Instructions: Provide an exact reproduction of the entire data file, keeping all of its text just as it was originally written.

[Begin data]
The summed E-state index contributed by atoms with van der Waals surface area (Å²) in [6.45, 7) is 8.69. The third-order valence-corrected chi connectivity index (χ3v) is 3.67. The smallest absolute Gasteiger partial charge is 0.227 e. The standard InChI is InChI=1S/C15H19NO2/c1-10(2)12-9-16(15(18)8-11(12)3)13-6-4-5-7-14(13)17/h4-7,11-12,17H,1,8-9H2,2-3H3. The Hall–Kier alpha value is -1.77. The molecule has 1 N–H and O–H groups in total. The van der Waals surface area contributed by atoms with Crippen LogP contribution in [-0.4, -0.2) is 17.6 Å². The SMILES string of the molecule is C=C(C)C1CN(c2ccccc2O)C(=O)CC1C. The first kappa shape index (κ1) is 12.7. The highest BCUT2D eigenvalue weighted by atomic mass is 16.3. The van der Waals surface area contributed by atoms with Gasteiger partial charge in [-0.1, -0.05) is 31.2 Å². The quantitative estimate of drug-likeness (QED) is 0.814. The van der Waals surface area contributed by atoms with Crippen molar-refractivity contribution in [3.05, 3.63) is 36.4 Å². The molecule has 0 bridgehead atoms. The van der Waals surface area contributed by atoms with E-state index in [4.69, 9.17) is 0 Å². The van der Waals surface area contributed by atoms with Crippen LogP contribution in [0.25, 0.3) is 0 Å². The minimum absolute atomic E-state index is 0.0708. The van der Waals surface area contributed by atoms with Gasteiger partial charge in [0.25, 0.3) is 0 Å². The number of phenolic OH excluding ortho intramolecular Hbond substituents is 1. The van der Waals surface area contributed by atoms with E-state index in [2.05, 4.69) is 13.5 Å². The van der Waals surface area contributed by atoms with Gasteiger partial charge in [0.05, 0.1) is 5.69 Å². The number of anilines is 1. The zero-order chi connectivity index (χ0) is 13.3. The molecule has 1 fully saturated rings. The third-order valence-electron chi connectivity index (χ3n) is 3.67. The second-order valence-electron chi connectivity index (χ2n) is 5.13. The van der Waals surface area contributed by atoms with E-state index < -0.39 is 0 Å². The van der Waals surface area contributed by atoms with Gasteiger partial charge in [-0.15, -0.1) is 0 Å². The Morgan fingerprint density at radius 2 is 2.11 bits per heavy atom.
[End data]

The summed E-state index contributed by atoms with van der Waals surface area (Å²) in [6.45, 7) is 8.69. The third-order valence-corrected chi connectivity index (χ3v) is 3.67. The smallest absolute Gasteiger partial charge is 0.227 e. The standard InChI is InChI=1S/C15H19NO2/c1-10(2)12-9-16(15(18)8-11(12)3)13-6-4-5-7-14(13)17/h4-7,11-12,17H,1,8-9H2,2-3H3. The Hall–Kier alpha value is -1.77. The molecule has 1 N–H and O–H groups in total. The van der Waals surface area contributed by atoms with Crippen LogP contribution in [-0.4, -0.2) is 17.6 Å². The SMILES string of the molecule is C=C(C)C1CN(c2ccccc2O)C(=O)CC1C. The first kappa shape index (κ1) is 12.7. The highest BCUT2D eigenvalue weighted by atomic mass is 16.3. The van der Waals surface area contributed by atoms with Gasteiger partial charge in [-0.1, -0.05) is 31.2 Å². The quantitative estimate of drug-likeness (QED) is 0.814. The van der Waals surface area contributed by atoms with Crippen molar-refractivity contribution in [3.05, 3.63) is 36.4 Å². The molecule has 0 bridgehead atoms. The van der Waals surface area contributed by atoms with E-state index in [4.69, 9.17) is 0 Å². The van der Waals surface area contributed by atoms with Crippen LogP contribution in [0.25, 0.3) is 0 Å². The minimum absolute atomic E-state index is 0.0708. The van der Waals surface area contributed by atoms with Gasteiger partial charge in [0.25, 0.3) is 0 Å². The number of phenolic OH excluding ortho intramolecular Hbond substituents is 1. The van der Waals surface area contributed by atoms with E-state index in [2.05, 4.69) is 13.5 Å². The van der Waals surface area contributed by atoms with Gasteiger partial charge in [0.05, 0.1) is 5.69 Å². The number of anilines is 1. The zero-order chi connectivity index (χ0) is 13.3. The molecule has 1 fully saturated rings. The third-order valence-electron chi connectivity index (χ3n) is 3.67. The second-order valence-electron chi connectivity index (χ2n) is 5.13. The van der Waals surface area contributed by atoms with E-state index < -0.39 is 0 Å². The van der Waals surface area contributed by atoms with Gasteiger partial charge in [-0.15, -0.1) is 0 Å². The Morgan fingerprint density at radius 2 is 2.11 bits per heavy atom.